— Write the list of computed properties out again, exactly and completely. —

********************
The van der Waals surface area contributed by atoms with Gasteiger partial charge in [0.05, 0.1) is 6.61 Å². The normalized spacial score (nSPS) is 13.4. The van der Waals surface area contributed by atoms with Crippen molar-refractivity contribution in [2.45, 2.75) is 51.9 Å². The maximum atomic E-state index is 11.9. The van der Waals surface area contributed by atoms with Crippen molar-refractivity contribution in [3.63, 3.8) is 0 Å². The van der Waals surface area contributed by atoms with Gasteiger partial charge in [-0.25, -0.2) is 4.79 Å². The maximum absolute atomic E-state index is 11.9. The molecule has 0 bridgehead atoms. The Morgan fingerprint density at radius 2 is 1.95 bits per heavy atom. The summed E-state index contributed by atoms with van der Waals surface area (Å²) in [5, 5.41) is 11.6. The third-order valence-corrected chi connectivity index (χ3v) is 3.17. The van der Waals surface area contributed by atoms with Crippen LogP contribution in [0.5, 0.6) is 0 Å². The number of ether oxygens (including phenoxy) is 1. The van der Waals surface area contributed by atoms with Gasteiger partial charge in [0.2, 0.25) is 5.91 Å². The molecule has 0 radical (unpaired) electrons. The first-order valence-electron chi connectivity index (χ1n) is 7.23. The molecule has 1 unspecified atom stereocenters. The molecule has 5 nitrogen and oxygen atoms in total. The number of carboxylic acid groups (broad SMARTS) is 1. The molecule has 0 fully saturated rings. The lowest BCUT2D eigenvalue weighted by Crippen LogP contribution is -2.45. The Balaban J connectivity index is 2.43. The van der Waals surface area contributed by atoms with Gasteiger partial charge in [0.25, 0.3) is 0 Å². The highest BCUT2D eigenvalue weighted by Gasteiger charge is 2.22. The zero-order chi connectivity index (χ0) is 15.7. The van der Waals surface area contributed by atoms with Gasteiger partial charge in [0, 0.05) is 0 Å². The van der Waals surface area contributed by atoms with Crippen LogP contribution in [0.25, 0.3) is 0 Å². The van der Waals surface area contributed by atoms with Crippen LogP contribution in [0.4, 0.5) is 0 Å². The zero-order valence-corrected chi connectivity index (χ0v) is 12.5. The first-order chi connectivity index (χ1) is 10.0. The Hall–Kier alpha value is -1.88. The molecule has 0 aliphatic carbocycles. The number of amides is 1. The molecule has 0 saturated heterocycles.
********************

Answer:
The van der Waals surface area contributed by atoms with Gasteiger partial charge in [0.05, 0.1) is 6.61 Å². The normalized spacial score (nSPS) is 13.4. The van der Waals surface area contributed by atoms with Crippen molar-refractivity contribution in [2.45, 2.75) is 51.9 Å². The maximum atomic E-state index is 11.9. The van der Waals surface area contributed by atoms with Crippen molar-refractivity contribution in [3.63, 3.8) is 0 Å². The van der Waals surface area contributed by atoms with Gasteiger partial charge in [-0.25, -0.2) is 4.79 Å². The maximum absolute atomic E-state index is 11.9. The molecule has 0 bridgehead atoms. The Morgan fingerprint density at radius 2 is 1.95 bits per heavy atom. The summed E-state index contributed by atoms with van der Waals surface area (Å²) in [5, 5.41) is 11.6. The third-order valence-corrected chi connectivity index (χ3v) is 3.17. The van der Waals surface area contributed by atoms with Crippen LogP contribution in [0.5, 0.6) is 0 Å². The number of ether oxygens (including phenoxy) is 1. The van der Waals surface area contributed by atoms with Gasteiger partial charge in [0.2, 0.25) is 5.91 Å². The molecule has 0 radical (unpaired) electrons. The first-order valence-electron chi connectivity index (χ1n) is 7.23. The molecule has 1 unspecified atom stereocenters. The molecule has 5 nitrogen and oxygen atoms in total. The number of carboxylic acid groups (broad SMARTS) is 1. The molecule has 0 fully saturated rings. The lowest BCUT2D eigenvalue weighted by Crippen LogP contribution is -2.45. The Balaban J connectivity index is 2.43. The van der Waals surface area contributed by atoms with Gasteiger partial charge in [0.25, 0.3) is 0 Å². The highest BCUT2D eigenvalue weighted by Gasteiger charge is 2.22. The zero-order chi connectivity index (χ0) is 15.7. The van der Waals surface area contributed by atoms with Gasteiger partial charge in [0, 0.05) is 0 Å². The van der Waals surface area contributed by atoms with Crippen LogP contribution in [0.25, 0.3) is 0 Å². The van der Waals surface area contributed by atoms with Crippen LogP contribution in [0.4, 0.5) is 0 Å². The zero-order valence-corrected chi connectivity index (χ0v) is 12.5. The first-order chi connectivity index (χ1) is 10.0. The Hall–Kier alpha value is -1.88. The molecule has 0 aliphatic carbocycles. The number of amides is 1. The molecule has 0 saturated heterocycles.